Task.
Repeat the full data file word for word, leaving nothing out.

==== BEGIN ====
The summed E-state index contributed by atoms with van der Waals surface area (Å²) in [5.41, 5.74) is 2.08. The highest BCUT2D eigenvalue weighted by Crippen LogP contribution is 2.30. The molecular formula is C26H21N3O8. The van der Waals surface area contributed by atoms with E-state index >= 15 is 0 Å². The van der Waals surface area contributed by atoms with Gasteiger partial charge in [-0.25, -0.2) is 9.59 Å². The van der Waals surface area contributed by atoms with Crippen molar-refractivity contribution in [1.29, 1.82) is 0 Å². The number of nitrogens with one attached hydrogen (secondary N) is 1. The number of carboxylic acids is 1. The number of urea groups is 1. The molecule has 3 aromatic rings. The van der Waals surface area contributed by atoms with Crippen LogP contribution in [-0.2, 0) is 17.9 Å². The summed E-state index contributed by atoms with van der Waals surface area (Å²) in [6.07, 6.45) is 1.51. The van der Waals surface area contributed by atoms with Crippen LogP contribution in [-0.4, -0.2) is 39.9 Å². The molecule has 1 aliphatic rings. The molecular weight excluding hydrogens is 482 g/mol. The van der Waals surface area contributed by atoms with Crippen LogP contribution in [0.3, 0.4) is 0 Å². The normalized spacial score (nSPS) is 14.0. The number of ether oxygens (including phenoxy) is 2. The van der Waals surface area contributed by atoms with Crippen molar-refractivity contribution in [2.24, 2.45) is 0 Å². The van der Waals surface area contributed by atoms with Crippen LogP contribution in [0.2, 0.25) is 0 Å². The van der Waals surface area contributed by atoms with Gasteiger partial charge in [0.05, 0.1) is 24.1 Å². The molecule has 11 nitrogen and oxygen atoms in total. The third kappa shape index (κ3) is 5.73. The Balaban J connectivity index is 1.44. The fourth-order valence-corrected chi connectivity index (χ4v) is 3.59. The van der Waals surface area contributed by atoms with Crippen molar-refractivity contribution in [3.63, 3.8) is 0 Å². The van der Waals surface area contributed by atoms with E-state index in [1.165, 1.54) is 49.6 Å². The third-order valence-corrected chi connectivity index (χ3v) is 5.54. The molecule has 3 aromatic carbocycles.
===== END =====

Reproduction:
The summed E-state index contributed by atoms with van der Waals surface area (Å²) in [5.41, 5.74) is 2.08. The highest BCUT2D eigenvalue weighted by Crippen LogP contribution is 2.30. The molecular formula is C26H21N3O8. The van der Waals surface area contributed by atoms with E-state index >= 15 is 0 Å². The van der Waals surface area contributed by atoms with Gasteiger partial charge in [-0.25, -0.2) is 9.59 Å². The van der Waals surface area contributed by atoms with Crippen molar-refractivity contribution in [1.29, 1.82) is 0 Å². The number of nitrogens with one attached hydrogen (secondary N) is 1. The number of carboxylic acids is 1. The number of urea groups is 1. The molecule has 3 aromatic rings. The van der Waals surface area contributed by atoms with Crippen LogP contribution in [-0.2, 0) is 17.9 Å². The summed E-state index contributed by atoms with van der Waals surface area (Å²) in [6.07, 6.45) is 1.51. The van der Waals surface area contributed by atoms with Crippen LogP contribution in [-0.4, -0.2) is 39.9 Å². The molecule has 1 aliphatic rings. The molecular weight excluding hydrogens is 482 g/mol. The van der Waals surface area contributed by atoms with Crippen LogP contribution in [0.3, 0.4) is 0 Å². The normalized spacial score (nSPS) is 14.0. The number of ether oxygens (including phenoxy) is 2. The van der Waals surface area contributed by atoms with Crippen molar-refractivity contribution in [2.24, 2.45) is 0 Å². The van der Waals surface area contributed by atoms with Crippen LogP contribution in [0.2, 0.25) is 0 Å². The van der Waals surface area contributed by atoms with Gasteiger partial charge in [0.05, 0.1) is 24.1 Å². The molecule has 11 nitrogen and oxygen atoms in total. The third kappa shape index (κ3) is 5.73. The Balaban J connectivity index is 1.44. The fourth-order valence-corrected chi connectivity index (χ4v) is 3.59. The van der Waals surface area contributed by atoms with Crippen molar-refractivity contribution in [3.63, 3.8) is 0 Å². The van der Waals surface area contributed by atoms with E-state index in [1.165, 1.54) is 49.6 Å². The third-order valence-corrected chi connectivity index (χ3v) is 5.54. The molecule has 3 aromatic carbocycles.